t’s an endlessly exhausting and vicious cycle: You stay up all night writing that paper that you’ve been putting off for weeks, only to drift off into a half-slumber during your lecture the next morning. You’ll try to nap off the damage and replenish your energy, but that will probably only result in yet another sleepless night. As a college student, it is generally accepted, if not socially and academically required, that you will be nocturnal. In the realm of higher education, all-nighters are just as commonplace as the exams and papers that cause them. Disruptions in sleep and college life often go together due to a combination of stress, coursework and social activities. The National Sleep Foundation has found that 63 percent of college students, on average, do not get enough sleep. This causes 15 percent of students to fall asleep in class semi-regularly and lose 30 percent of the knowledge they have gained during the class time when paying attention. So that extra 3 a.m. study session to get a high score on that exam may actually be negatively impacting your GPA. College students are among the most sleep-deprived age group in the U.S. Sleep deprivation can have detrimental effects on a person’s daily performance, including academics and driving, and has also been linked to depression and behavioral problems.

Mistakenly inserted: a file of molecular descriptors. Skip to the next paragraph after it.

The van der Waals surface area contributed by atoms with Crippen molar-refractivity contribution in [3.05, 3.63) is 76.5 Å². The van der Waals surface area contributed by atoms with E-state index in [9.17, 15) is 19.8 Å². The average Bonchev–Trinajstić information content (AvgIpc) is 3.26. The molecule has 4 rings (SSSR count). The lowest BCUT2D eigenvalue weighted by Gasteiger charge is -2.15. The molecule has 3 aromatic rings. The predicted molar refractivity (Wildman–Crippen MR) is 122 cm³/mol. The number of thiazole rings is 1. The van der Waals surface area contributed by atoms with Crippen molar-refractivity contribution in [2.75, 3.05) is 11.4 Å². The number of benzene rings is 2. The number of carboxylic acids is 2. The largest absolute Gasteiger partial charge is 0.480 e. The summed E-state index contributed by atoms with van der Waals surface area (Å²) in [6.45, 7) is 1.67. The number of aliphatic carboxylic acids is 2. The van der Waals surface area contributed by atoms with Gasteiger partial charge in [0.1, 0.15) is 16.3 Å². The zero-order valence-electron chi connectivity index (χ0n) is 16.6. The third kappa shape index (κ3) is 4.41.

According to the National Sleep Foundation, research is revealing that sleep is a dynamic activity during which many processes vital to health and well-being take place. New evidence shows that sleep is essential to helping maintain mood, memory and cognitive performance. For most people, sleep deprivation and college go hand-in-hand. Sleep Deprivation studies have also shown that students who get A’s and B’s get an average of 35 minutes more sleep per night than those that get D’s and F’s. Their sleep is consistent, meaning that they go to bed at the same time during the week. Most students don’t realize they are lacking sleep, until they have frequent illnesses, general fatigue, increased anxiety and impaired concentration and memory retrieval. So what can you do if you know you are not getting enough sleep? Turn off the TV at night. TV noises and flashing lights will only keep you from getting a sound sleep. If you can remember anything you hear during your sleep, it’s a sure sign you’re not sleeping well. Also learn to manage your time wisely and set priorities. The more you know about your own sleep patterns and your sleep needs, the more you can use sleep as a tool to increase your productivity and help you manage the symptoms of sleep deprivation.